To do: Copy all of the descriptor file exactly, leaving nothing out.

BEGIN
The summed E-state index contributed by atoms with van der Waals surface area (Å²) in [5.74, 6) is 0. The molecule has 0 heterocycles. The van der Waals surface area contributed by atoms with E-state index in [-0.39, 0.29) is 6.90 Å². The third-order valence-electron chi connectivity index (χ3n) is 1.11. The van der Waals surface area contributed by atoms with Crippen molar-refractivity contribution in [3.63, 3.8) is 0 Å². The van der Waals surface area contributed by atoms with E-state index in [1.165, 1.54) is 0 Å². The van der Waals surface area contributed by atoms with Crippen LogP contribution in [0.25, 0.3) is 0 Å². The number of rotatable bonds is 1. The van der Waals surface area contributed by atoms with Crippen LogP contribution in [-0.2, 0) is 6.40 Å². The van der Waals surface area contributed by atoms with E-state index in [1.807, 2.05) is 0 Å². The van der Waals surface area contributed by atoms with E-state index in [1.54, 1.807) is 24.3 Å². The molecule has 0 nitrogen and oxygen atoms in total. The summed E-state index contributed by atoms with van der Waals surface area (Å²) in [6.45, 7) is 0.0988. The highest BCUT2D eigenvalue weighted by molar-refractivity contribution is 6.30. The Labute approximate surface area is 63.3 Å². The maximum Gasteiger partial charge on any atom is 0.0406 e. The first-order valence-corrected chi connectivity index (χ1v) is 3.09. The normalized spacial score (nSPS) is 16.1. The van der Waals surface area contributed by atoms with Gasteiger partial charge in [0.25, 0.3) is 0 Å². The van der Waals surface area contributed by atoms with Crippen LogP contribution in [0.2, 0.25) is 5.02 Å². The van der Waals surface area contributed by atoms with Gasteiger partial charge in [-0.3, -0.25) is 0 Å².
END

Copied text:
The summed E-state index contributed by atoms with van der Waals surface area (Å²) in [5.74, 6) is 0. The molecule has 0 heterocycles. The van der Waals surface area contributed by atoms with E-state index in [-0.39, 0.29) is 6.90 Å². The third-order valence-electron chi connectivity index (χ3n) is 1.11. The van der Waals surface area contributed by atoms with Crippen molar-refractivity contribution in [3.63, 3.8) is 0 Å². The van der Waals surface area contributed by atoms with E-state index in [1.165, 1.54) is 0 Å². The van der Waals surface area contributed by atoms with Crippen LogP contribution in [0.25, 0.3) is 0 Å². The number of rotatable bonds is 1. The van der Waals surface area contributed by atoms with Crippen LogP contribution in [-0.2, 0) is 6.40 Å². The van der Waals surface area contributed by atoms with E-state index in [1.807, 2.05) is 0 Å². The van der Waals surface area contributed by atoms with E-state index in [1.54, 1.807) is 24.3 Å². The molecule has 0 nitrogen and oxygen atoms in total. The summed E-state index contributed by atoms with van der Waals surface area (Å²) in [6.45, 7) is 0.0988. The highest BCUT2D eigenvalue weighted by molar-refractivity contribution is 6.30. The Labute approximate surface area is 63.3 Å². The maximum Gasteiger partial charge on any atom is 0.0406 e. The first-order valence-corrected chi connectivity index (χ1v) is 3.09. The normalized spacial score (nSPS) is 16.1. The van der Waals surface area contributed by atoms with Gasteiger partial charge in [0.25, 0.3) is 0 Å². The van der Waals surface area contributed by atoms with Crippen LogP contribution in [0.2, 0.25) is 5.02 Å². The van der Waals surface area contributed by atoms with Gasteiger partial charge in [-0.3, -0.25) is 0 Å².